You are here
Home > MUSIC > ALBUM REVIEWS > Album Review: Neck Deep – The Peace and The Panic

Album Review: Neck Deep – The Peace and The Panic

Article by: Angelica Pasquali 

 

If you haven’t been jamming to Neck Deep since 2012, then it’s the perfect time to expand your music horizon! This pop punk band just dropped their latest album, The Peace and The Panic! A very interesting album with a war-time mindset theme touching on a variety of subjects. The band has out-done themselves on this album, pushing past their previous work with very detailed songs and sounds. From slow songs that will tug at your heart strings, to some rocking songs that will make your car rides a lot more fun, they win themselves a solid 9 out of 10 for this new one.

At first listen, I was slightly unenthused by the album as a whole. BUT THEN, I ran through it again and noticed all the detailed work that the band put into it. My main issue was not with the music, but rather the discontinuity of album theme. The Peace and The Panic showcases album art of a man trying to balance on a rope between the peaceful homefront of a city and the panic of war on the other side. They released their single, “Happy Judgement Day” before the release of the album, which has a strong theme of war-time peace and panic mindset. So, I was expecting the other songs to have that same prominent theme. Upon further listening, I realized that in fact it does, but you have to really appreciate and listen to the album to notice this.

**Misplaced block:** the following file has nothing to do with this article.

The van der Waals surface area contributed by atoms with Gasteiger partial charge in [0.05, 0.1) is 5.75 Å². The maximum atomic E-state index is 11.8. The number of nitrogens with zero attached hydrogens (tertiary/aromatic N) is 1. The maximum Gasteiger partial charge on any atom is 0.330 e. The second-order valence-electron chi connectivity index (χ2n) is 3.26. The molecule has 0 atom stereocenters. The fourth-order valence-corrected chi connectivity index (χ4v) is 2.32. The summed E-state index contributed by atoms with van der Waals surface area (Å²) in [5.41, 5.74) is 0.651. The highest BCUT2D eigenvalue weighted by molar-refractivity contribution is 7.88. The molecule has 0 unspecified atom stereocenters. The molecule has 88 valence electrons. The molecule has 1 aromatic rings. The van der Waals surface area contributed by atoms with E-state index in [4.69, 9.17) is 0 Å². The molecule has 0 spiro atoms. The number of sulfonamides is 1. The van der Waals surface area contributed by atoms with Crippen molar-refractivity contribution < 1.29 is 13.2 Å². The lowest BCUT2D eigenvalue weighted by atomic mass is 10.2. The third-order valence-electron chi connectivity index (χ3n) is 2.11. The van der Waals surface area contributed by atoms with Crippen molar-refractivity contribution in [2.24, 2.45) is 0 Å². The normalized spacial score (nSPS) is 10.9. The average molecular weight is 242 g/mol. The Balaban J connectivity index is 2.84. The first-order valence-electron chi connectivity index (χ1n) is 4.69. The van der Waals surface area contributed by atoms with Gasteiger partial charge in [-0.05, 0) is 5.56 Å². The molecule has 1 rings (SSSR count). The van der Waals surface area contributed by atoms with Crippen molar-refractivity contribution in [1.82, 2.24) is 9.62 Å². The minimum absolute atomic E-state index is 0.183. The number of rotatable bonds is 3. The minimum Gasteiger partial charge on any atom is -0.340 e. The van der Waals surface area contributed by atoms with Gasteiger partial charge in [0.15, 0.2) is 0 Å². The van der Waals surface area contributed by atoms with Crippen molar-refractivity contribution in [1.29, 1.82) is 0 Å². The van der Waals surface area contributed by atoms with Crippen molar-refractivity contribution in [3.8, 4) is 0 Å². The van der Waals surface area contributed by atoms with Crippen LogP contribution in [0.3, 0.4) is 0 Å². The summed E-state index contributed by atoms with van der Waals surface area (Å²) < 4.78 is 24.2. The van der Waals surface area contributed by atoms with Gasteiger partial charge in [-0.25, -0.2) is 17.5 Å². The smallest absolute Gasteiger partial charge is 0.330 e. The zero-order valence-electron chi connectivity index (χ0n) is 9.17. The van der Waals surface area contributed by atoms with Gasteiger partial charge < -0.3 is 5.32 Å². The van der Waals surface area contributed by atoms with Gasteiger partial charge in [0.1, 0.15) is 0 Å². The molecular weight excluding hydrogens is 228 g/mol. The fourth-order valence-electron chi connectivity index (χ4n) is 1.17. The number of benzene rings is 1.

The song order fluctuates between upbeat and sadder songs, keeping the theme of peace and panic. The sad songs aren’t about the typical heartbreak of teen lovers, but actually grief and how it affects a family. This is expressed in “Wish You Were Here.” “19 Seventy Sumthin” is another cute number that talks about how things were decades ago and the different morals, lifestyles, and mindsets of people of the time. 

Neck Deep also spiced up their music in “Don’t Wait” by featuring soft screams from Sam Carter, bringing more rock vibes to this song that questions religion in war time. The album certainly touches on a lot of deeper, sensitive subjects, but they’re still songs that you can jam out to.

Overall, Neck Deep put out a top-notch album that has a lot more layers than you may think from the first listen. The Peace and the Panic is one of those albums that breaks out of the common pop punk music scene, surprising you and it only gets better with each listen.

Catch Neck Deep on tour to hear this album live!

 

One thought on “Album Review: Neck Deep – The Peace and The Panic

Leave a Reply

Top